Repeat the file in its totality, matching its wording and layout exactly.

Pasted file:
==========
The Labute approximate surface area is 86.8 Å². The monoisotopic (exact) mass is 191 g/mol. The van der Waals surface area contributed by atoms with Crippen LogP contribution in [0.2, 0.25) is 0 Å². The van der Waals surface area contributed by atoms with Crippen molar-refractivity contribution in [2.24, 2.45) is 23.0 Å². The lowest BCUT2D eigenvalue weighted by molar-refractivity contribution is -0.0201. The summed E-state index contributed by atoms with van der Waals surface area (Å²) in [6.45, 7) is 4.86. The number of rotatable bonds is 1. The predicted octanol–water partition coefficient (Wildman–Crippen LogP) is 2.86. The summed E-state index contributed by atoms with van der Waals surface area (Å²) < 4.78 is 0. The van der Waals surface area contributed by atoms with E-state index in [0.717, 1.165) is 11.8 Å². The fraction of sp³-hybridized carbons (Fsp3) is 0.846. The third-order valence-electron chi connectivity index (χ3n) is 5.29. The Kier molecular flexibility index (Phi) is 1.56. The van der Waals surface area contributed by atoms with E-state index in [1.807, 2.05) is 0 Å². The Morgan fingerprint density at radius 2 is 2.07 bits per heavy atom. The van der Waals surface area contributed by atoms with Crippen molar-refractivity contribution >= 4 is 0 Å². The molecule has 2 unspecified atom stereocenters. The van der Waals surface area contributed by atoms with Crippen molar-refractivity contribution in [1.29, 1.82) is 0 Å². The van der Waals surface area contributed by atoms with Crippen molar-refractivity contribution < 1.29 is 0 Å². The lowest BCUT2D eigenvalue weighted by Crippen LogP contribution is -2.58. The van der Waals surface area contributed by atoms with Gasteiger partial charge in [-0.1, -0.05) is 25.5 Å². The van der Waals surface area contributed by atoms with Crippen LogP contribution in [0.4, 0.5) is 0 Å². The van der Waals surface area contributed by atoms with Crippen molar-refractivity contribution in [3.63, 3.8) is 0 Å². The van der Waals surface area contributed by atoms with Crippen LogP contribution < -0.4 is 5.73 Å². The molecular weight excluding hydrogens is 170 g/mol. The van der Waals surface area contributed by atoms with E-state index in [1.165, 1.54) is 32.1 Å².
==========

The Labute approximate surface area is 86.8 Å². The monoisotopic (exact) mass is 191 g/mol. The van der Waals surface area contributed by atoms with Crippen LogP contribution in [0.2, 0.25) is 0 Å². The van der Waals surface area contributed by atoms with Crippen molar-refractivity contribution in [2.24, 2.45) is 23.0 Å². The lowest BCUT2D eigenvalue weighted by molar-refractivity contribution is -0.0201. The summed E-state index contributed by atoms with van der Waals surface area (Å²) in [6.45, 7) is 4.86. The number of rotatable bonds is 1. The predicted octanol–water partition coefficient (Wildman–Crippen LogP) is 2.86. The summed E-state index contributed by atoms with van der Waals surface area (Å²) < 4.78 is 0. The van der Waals surface area contributed by atoms with E-state index in [0.717, 1.165) is 11.8 Å². The fraction of sp³-hybridized carbons (Fsp3) is 0.846. The third-order valence-electron chi connectivity index (χ3n) is 5.29. The Kier molecular flexibility index (Phi) is 1.56. The van der Waals surface area contributed by atoms with E-state index in [1.807, 2.05) is 0 Å². The Morgan fingerprint density at radius 2 is 2.07 bits per heavy atom. The van der Waals surface area contributed by atoms with Crippen molar-refractivity contribution >= 4 is 0 Å². The molecule has 2 unspecified atom stereocenters. The van der Waals surface area contributed by atoms with Crippen molar-refractivity contribution in [1.29, 1.82) is 0 Å². The van der Waals surface area contributed by atoms with Crippen molar-refractivity contribution < 1.29 is 0 Å². The lowest BCUT2D eigenvalue weighted by Crippen LogP contribution is -2.58. The van der Waals surface area contributed by atoms with Gasteiger partial charge in [-0.1, -0.05) is 25.5 Å². The van der Waals surface area contributed by atoms with Crippen LogP contribution in [0.4, 0.5) is 0 Å². The van der Waals surface area contributed by atoms with Crippen molar-refractivity contribution in [3.63, 3.8) is 0 Å². The van der Waals surface area contributed by atoms with Crippen LogP contribution < -0.4 is 5.73 Å². The molecular weight excluding hydrogens is 170 g/mol. The van der Waals surface area contributed by atoms with E-state index in [1.165, 1.54) is 32.1 Å².